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Salt, fat and carbs: They're the most popular ingredients in our food supply. The human body requires all three for good health, yet there are so many misconceptions about them.
March 20-26, 2017, is World Salt Awareness Week, with health advocates reminding people that salt raises blood pressure, which can lead to strokes and heart attacks. Yet both children and adults in the U.S. eat more sodium than recommended, the Center for Science in the Public Interest notes.
Making some small changes in your food choices can often make a big impact on your health. It's easy when you know the facts.
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When it comes to salt, a little goes a long way. The human body cannot survive without salt; it supports normal functioning of muscles to contract and relax, the transmission of normal signaling for the brain and nervous system, and overall salt and water balance.
Only around 2,300 milligrams of sodium — a teaspoon of salt — is needed to support good health for people without risk factors for sodium-related cardiovascular illness. A 1,500 milligrams daily intake is recommended for people at-risk, including those age 51 and older, or who have high-blood pressure, diabetes or kidney disease, and African-American people of all ages.
Yet, the average American consumes about 3,400 milligrams of sodium every day, or almost 50 percent more than recommended. Most people don't even realize how much they are consuming.
1. Nearly 80 percent of the sodium in food comes from processed and packaged foods; the salt shaker contributes less than 10 percent of salt consumed daily.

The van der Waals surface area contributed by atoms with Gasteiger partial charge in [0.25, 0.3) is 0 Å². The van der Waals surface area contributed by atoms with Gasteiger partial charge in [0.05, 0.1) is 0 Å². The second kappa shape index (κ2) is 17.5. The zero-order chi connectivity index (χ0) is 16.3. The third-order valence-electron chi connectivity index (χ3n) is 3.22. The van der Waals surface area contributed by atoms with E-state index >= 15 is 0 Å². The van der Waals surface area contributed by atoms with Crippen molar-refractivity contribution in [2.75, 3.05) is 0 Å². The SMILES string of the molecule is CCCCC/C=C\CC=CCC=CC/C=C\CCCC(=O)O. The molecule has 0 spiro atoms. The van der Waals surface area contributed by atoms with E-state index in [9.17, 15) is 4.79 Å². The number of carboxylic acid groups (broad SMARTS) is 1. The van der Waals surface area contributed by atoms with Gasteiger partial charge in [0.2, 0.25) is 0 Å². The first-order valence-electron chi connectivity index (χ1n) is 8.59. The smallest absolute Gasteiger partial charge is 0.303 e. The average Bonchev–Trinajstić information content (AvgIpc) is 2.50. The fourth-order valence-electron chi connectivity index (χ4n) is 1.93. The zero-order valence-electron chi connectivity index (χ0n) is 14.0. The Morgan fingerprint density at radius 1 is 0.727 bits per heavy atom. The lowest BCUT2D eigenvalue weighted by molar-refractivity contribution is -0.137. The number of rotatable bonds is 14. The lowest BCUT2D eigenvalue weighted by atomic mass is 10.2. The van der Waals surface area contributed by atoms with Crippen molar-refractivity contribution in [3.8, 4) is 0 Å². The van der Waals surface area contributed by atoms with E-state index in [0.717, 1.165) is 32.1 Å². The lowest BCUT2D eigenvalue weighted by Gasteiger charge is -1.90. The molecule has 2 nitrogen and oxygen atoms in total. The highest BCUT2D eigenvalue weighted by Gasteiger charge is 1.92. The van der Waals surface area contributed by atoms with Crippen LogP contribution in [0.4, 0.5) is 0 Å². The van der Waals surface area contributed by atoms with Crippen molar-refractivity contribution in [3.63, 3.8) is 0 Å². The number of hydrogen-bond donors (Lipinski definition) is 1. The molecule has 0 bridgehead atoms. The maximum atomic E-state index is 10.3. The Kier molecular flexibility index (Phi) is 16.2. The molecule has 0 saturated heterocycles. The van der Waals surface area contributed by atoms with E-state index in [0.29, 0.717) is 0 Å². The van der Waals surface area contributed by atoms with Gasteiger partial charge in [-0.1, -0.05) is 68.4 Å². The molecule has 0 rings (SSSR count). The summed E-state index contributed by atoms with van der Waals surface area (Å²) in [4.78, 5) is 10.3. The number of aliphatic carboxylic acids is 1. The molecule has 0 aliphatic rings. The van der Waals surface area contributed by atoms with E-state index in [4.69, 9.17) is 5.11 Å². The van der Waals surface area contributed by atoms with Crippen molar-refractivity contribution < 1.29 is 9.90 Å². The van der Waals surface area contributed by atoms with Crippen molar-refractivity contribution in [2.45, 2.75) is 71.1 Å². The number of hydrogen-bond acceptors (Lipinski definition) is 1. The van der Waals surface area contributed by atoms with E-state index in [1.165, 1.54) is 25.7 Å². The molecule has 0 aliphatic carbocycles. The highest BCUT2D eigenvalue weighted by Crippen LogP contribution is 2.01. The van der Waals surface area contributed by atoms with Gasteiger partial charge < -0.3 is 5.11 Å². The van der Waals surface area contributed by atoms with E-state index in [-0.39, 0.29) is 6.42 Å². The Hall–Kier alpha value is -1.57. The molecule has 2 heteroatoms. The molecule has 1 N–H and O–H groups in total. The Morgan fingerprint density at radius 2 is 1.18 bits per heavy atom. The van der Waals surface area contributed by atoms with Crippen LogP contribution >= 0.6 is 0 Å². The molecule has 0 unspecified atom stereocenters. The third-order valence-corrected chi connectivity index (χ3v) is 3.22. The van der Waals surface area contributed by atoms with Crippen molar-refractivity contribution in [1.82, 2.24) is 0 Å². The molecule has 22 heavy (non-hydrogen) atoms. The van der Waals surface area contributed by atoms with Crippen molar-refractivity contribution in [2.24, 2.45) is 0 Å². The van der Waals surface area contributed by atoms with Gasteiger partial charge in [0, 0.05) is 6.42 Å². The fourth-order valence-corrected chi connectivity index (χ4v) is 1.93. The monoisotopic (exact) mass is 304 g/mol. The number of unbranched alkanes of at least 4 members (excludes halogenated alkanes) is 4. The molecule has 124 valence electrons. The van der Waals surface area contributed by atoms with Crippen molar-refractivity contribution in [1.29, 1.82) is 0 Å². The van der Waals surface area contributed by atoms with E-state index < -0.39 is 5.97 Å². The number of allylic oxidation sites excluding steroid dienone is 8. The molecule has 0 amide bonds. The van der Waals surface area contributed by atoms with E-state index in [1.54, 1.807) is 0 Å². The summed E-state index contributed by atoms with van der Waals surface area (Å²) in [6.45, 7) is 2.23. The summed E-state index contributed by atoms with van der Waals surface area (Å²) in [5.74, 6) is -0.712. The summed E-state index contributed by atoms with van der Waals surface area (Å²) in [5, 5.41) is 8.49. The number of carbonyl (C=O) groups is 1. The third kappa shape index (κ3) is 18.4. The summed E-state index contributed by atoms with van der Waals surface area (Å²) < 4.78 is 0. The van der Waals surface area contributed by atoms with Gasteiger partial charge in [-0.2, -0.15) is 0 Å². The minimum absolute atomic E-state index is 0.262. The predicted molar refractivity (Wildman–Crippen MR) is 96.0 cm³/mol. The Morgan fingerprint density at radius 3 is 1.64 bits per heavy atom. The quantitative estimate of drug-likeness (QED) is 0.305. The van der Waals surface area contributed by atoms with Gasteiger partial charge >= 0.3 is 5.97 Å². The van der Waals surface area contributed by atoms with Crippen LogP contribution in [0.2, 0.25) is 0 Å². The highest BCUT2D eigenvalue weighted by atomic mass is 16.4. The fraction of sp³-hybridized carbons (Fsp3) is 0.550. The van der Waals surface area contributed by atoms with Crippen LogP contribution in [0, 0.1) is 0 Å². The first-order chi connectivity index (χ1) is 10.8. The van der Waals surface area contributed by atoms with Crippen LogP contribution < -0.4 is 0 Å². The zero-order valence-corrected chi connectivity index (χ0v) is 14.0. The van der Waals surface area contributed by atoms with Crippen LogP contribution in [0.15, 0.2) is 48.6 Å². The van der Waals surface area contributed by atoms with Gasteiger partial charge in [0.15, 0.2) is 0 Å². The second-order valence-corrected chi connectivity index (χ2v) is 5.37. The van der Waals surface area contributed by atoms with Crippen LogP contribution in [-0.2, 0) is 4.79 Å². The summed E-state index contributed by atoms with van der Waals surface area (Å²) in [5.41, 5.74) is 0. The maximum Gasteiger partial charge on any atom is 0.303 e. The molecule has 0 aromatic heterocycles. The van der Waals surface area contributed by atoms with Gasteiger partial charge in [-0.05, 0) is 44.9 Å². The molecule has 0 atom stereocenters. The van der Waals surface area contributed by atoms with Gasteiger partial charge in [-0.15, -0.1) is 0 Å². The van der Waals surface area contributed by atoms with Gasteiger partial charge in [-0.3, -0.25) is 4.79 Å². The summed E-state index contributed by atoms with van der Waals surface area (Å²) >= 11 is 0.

2. Condiments like soy sauce and ketchup are a major source of dietary sodium. Sodium is "hidden" in foods like bread, shrimp, and swiss chard.
There's a lot of confusion about how much, and what type of fat to eat for good health. When it comes to fat, less is not always better. The type of fat consumed along with the total daily amount are both key factors for good health.
3. Choose liquid fats over solid fats most of the time. At room temperature, healthier unsaturated fats are liquid (like olive, safflower, and corn oil) and saturated are solid (butter, coconut oil).
4. The total amount of calories from dietary fat matters. Healthy fats have the same calories as unhealthy fats, and a healthy guideline is 25 percent to 35 percent of daily calories.
5. Fat is a very satisfying nutrient and promotes extended fullness. Including some fat at each meal can support healthy and effective weight loss.
Carbohydrates are the preferred and primary source of body fuel. All foods can be converted to a simple sugar to be used by all body cells. But the dietary choices of carbohydrates vary widely. Carbs are major carriers of fat (chips) and added sugars (cookies, cakes, candy), and should not be confused with smart carbohydrates found in nature.
6. Choose fiber-rich carbohydrates. Focus on fruits and vegetables — rich in fiber and water —as the primary source of dietary carbohydrates. Limit intake of starchy-carbs (like bread, rice, pasta, cereals).
7. Fiber helps with fullness, so limit processed carbohydrates (stripped of fiber) to support portion control.
Avoid the "good" and "bad" food mentality for salt, fat, and carbs. If you make smart choices most of the time, you can freely include some treat foods. For healthy eaters, there are no bad foods, just bad portions.
Madelyn Fernstrom, Ph.D, is NBC News Health and Nutrition Editor.
This story was originally published in January 2015.